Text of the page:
Mountain Majesty

by | Jun 22, 2022 | Entire Home

A new chapter in a Montana family’s history includes a full-scribed handcrafted log home with logs from Yellowstone National Park.

Sometimes, a house is more than just a house; it’s part of a story. That’s the case with this summer cabin outside West Yellowstone in Montana. Built on 200 acres of lakefront property, it is five miles down the road from property that has been in the homeowner’s family since 1932. It’s a truly remote piece of paradise, on a dead-end, unpaved forest-service road 30 minutes from the town of West Yellowstone, with the Gallatin National Forest all around. In the wintertime, the snow piles up and the road is closed, so there is no access until the snow melts in late spring.

The homeowner’s grandparents built a simple cabin on the lake, where her father spent his boyhood summers. When her parents married, they bought the cabin next to the family cabin, and the homeowner and her siblings spent their own childhood summers there. They all grew up and brought their own children, who are now also grown, and so the story continues.

The homeowner originally built a small, dovetailed chinked log cabin on her parcel, with a view of the whole lake and all the way up to Yellowstone National Park. When the adjacent fly-fishing guest ranch went up for sale, she had a decision: watch as the 440-acre property was divided and developed or buy the parcel herself. “I decided to buy the ranch,” she says. “So, then I had to figure out how to run and manage a fly-fishing guest ranch. I needed a bigger house and an office, and that’s when I built this house.”

The new house, a full-scribed handcrafted log home, was built of all-local materials by Blair Anderson of Hilgard Builders in West Yellowstone, Montana. “The log walls were built from lodgepole pine that came from Yellowstone National Park—they were developing an RV parking area near Yellowstone Lake, so we had this unbelievable resource for timber that’s rarely available,” says Anderson. “The Douglas fir roof timbers came from an old ski area at Targhee Pass, just over the border in Idaho. The owner of the property wanted to get some of those timbers off the ski area property for fire management, so we were able to utilize them.”

The home’s design is the result of a true collaboration between the homeowner, builder, and architect Jamie Logan of J. Logan Architects in Boulder, Colorado. “[The homeowner’s] history living in the area and the fact that she was able to incorporate things that she liked from family cabins into this dream house was a big part of it,” says Anderson. “And Jamie is a really good listener and has an ability to design homes that have a great flow. It was a great team effort.”

An experienced craftsman, Anderson’s attention to detail is evident throughout the house. The structure was meticulously built in the Hilgard Builders log yard, each Lodgepole pine log lettered and numbered, then disassembled and completely rebuilt on site. “It’s amazing to watch,” says the homeowner. “Blair Anderson and his crew were phenomenal. The skill!” The remote location added some twists to construction, so the team staged materials before snow made the road impassable, then snowmobiled to the job site over the winter and into in the spring.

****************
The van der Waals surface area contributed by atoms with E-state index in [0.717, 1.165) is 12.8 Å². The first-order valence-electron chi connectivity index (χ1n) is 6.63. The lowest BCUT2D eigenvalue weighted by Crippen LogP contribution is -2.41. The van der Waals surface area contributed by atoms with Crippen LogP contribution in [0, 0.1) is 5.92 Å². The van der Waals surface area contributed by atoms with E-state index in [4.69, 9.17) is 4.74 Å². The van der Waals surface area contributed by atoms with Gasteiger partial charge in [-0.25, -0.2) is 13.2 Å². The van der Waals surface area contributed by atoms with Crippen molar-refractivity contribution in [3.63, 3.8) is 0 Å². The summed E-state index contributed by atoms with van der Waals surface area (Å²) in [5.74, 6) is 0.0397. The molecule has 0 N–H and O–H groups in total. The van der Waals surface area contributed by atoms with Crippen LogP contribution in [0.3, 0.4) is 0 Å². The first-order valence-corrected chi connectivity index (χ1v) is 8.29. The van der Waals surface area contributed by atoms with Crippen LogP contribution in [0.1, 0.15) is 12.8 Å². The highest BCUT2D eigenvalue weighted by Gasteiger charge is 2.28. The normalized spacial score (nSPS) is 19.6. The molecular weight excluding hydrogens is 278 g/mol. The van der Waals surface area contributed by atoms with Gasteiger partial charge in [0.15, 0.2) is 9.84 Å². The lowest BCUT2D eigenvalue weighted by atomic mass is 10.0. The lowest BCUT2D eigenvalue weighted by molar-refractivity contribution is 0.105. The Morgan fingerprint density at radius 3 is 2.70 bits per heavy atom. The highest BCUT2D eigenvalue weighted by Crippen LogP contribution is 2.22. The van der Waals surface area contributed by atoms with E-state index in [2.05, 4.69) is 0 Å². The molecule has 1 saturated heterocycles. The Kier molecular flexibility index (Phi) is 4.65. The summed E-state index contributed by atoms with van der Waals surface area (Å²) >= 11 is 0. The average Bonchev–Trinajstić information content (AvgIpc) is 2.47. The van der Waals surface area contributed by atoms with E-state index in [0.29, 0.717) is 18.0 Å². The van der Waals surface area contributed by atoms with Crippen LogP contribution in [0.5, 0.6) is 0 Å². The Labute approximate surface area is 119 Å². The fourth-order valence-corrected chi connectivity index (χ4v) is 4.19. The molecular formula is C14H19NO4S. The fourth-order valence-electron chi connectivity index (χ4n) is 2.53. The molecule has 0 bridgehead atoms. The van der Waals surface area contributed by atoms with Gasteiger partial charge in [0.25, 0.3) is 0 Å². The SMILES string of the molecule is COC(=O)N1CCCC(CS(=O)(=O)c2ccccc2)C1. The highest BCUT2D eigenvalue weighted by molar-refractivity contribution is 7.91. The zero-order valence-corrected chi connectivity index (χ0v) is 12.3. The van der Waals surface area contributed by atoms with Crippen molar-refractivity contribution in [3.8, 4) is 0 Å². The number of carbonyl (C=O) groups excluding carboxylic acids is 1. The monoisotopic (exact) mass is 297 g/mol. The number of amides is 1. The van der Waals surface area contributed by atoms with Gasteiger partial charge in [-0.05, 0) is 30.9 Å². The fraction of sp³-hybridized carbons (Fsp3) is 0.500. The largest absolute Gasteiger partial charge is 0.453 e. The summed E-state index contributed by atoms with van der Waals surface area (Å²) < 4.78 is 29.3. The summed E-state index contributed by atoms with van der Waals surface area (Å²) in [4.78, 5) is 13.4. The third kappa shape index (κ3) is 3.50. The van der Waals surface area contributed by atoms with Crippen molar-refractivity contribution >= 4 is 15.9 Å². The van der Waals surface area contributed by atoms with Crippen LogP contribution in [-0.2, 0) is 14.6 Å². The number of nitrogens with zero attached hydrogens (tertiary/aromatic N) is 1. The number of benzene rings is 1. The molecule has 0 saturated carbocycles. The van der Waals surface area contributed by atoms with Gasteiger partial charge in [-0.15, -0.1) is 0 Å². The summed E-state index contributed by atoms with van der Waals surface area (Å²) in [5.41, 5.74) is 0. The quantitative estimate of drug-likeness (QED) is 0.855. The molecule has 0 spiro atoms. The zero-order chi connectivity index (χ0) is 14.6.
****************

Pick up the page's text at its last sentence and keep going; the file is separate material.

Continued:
The fireplace was another wonder of hand-built construction; rocks from the nearby Madison River were painstakingly fit into place one by one, like a jigsaw puzzle. Local craftspeople added elements throughout the home, including the railings, cabinets, and Douglas fir flooring.

The house is “just right” sized—spacious at just around 5,000 square feet, but with an efficient use of space. There is a master suite and an additional bedroom on the main floor. “I wanted enough beds for all my family members, but I didn’t want a million bedrooms, and I wanted a kitchen where everyone could help cook,” says the homeowner. The solution was a loft with space for two queen-sized beds, that doubled as a play area for the children, and an apartment over the garage for the nanny. The highlight of the home is the sleeping porch, which has a curved wall of screened windows overlooking the lake and a big bed. “We always grew up with a screened-in sleeping porch at our grandmother’s house,” she says. “We eat out there and sometimes sleep out there, but even if I don’t sleep out there I go out early in the morning and curl up under a pile of blankets with my dog and my tea, and you can listen to the creek and the birds.”

The home is bright and airy with plenty of natural light on long summer days. “All the old cabins are very dark, so we put a big skylight in the center to help the interior,” says the homeowner. “We planned the windows so there’s lots of natural light.” They also foster a connection to the gorgeous natural setting, says Anderson. “The windows bring the outside into the house, so you feel like you’re in touch with the beautiful Yellowstone surroundings even when you are inside the house.” With 360-degree views in Big Sky country, it was tough to decide how to orient the house. “Each of the views is so beautiful. I used to joke that I was going to put the house on a Lazy Susan,” says the homeowner.

Builder: Hilgard Builders, West Yellowstone

Montana Architect: J Logan Architects, Boulder, Colorado

  • Two-story home
  • Square Footage: 5,000
  • Bedrooms: 4 + sleeping loft
  • Baths: 3